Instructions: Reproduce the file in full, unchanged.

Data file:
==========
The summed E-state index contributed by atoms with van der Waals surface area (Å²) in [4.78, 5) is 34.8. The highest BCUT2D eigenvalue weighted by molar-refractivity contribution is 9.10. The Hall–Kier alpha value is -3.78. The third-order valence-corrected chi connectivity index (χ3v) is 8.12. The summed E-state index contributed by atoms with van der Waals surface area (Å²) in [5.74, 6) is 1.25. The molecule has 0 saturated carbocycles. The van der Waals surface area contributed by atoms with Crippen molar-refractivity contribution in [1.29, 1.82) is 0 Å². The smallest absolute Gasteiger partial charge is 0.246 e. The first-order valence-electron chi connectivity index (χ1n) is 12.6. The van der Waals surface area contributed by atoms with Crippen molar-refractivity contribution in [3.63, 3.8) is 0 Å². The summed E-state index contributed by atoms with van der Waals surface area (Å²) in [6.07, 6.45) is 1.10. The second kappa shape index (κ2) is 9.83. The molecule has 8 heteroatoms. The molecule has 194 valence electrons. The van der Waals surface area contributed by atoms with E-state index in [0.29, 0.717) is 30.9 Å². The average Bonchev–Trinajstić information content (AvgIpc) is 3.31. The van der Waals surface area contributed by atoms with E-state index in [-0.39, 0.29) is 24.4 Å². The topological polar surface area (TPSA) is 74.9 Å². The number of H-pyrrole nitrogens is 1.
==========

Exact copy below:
The summed E-state index contributed by atoms with van der Waals surface area (Å²) in [4.78, 5) is 34.8. The highest BCUT2D eigenvalue weighted by molar-refractivity contribution is 9.10. The Hall–Kier alpha value is -3.78. The third-order valence-corrected chi connectivity index (χ3v) is 8.12. The summed E-state index contributed by atoms with van der Waals surface area (Å²) in [5.74, 6) is 1.25. The molecule has 0 saturated carbocycles. The van der Waals surface area contributed by atoms with Crippen molar-refractivity contribution in [1.29, 1.82) is 0 Å². The smallest absolute Gasteiger partial charge is 0.246 e. The first-order valence-electron chi connectivity index (χ1n) is 12.6. The van der Waals surface area contributed by atoms with Crippen molar-refractivity contribution in [3.63, 3.8) is 0 Å². The summed E-state index contributed by atoms with van der Waals surface area (Å²) in [6.07, 6.45) is 1.10. The second kappa shape index (κ2) is 9.83. The molecule has 8 heteroatoms. The molecule has 194 valence electrons. The van der Waals surface area contributed by atoms with E-state index in [0.29, 0.717) is 30.9 Å². The average Bonchev–Trinajstić information content (AvgIpc) is 3.31. The van der Waals surface area contributed by atoms with E-state index in [-0.39, 0.29) is 24.4 Å². The topological polar surface area (TPSA) is 74.9 Å². The number of H-pyrrole nitrogens is 1.